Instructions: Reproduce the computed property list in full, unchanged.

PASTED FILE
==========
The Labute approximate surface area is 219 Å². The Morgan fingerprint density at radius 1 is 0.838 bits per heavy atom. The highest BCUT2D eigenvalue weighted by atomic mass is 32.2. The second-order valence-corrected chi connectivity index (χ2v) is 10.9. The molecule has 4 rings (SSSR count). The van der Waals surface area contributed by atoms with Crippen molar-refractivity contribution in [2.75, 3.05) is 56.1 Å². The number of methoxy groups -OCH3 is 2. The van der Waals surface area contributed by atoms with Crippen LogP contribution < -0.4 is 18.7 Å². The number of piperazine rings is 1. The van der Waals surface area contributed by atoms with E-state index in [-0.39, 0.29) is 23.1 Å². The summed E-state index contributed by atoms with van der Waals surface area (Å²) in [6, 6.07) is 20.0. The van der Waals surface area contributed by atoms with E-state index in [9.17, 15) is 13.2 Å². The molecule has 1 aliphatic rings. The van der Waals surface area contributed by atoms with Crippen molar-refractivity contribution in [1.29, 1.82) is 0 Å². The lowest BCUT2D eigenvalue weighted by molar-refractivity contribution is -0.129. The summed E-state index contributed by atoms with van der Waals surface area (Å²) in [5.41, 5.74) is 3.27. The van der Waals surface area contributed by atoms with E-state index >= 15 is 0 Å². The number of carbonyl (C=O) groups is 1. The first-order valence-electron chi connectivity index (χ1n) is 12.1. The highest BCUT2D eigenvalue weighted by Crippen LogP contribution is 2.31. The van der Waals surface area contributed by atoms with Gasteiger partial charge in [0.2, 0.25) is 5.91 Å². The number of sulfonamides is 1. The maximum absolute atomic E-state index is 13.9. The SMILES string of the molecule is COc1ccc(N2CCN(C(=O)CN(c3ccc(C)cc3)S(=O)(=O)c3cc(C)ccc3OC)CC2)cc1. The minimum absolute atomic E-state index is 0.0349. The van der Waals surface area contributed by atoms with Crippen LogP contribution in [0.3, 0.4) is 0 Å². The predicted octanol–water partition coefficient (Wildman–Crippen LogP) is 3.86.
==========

The Labute approximate surface area is 219 Å². The Morgan fingerprint density at radius 1 is 0.838 bits per heavy atom. The highest BCUT2D eigenvalue weighted by atomic mass is 32.2. The second-order valence-corrected chi connectivity index (χ2v) is 10.9. The molecule has 4 rings (SSSR count). The van der Waals surface area contributed by atoms with Crippen molar-refractivity contribution in [2.75, 3.05) is 56.1 Å². The number of methoxy groups -OCH3 is 2. The van der Waals surface area contributed by atoms with Crippen LogP contribution < -0.4 is 18.7 Å². The number of piperazine rings is 1. The van der Waals surface area contributed by atoms with E-state index in [-0.39, 0.29) is 23.1 Å². The summed E-state index contributed by atoms with van der Waals surface area (Å²) in [6, 6.07) is 20.0. The van der Waals surface area contributed by atoms with E-state index in [9.17, 15) is 13.2 Å². The molecule has 1 aliphatic rings. The van der Waals surface area contributed by atoms with Crippen molar-refractivity contribution in [1.29, 1.82) is 0 Å². The lowest BCUT2D eigenvalue weighted by molar-refractivity contribution is -0.129. The summed E-state index contributed by atoms with van der Waals surface area (Å²) in [5.41, 5.74) is 3.27. The van der Waals surface area contributed by atoms with E-state index >= 15 is 0 Å². The number of carbonyl (C=O) groups is 1. The first-order valence-electron chi connectivity index (χ1n) is 12.1. The highest BCUT2D eigenvalue weighted by Crippen LogP contribution is 2.31. The van der Waals surface area contributed by atoms with Gasteiger partial charge in [0.2, 0.25) is 5.91 Å². The number of sulfonamides is 1. The maximum absolute atomic E-state index is 13.9. The SMILES string of the molecule is COc1ccc(N2CCN(C(=O)CN(c3ccc(C)cc3)S(=O)(=O)c3cc(C)ccc3OC)CC2)cc1. The minimum absolute atomic E-state index is 0.0349. The van der Waals surface area contributed by atoms with Crippen LogP contribution in [0.3, 0.4) is 0 Å². The predicted octanol–water partition coefficient (Wildman–Crippen LogP) is 3.86.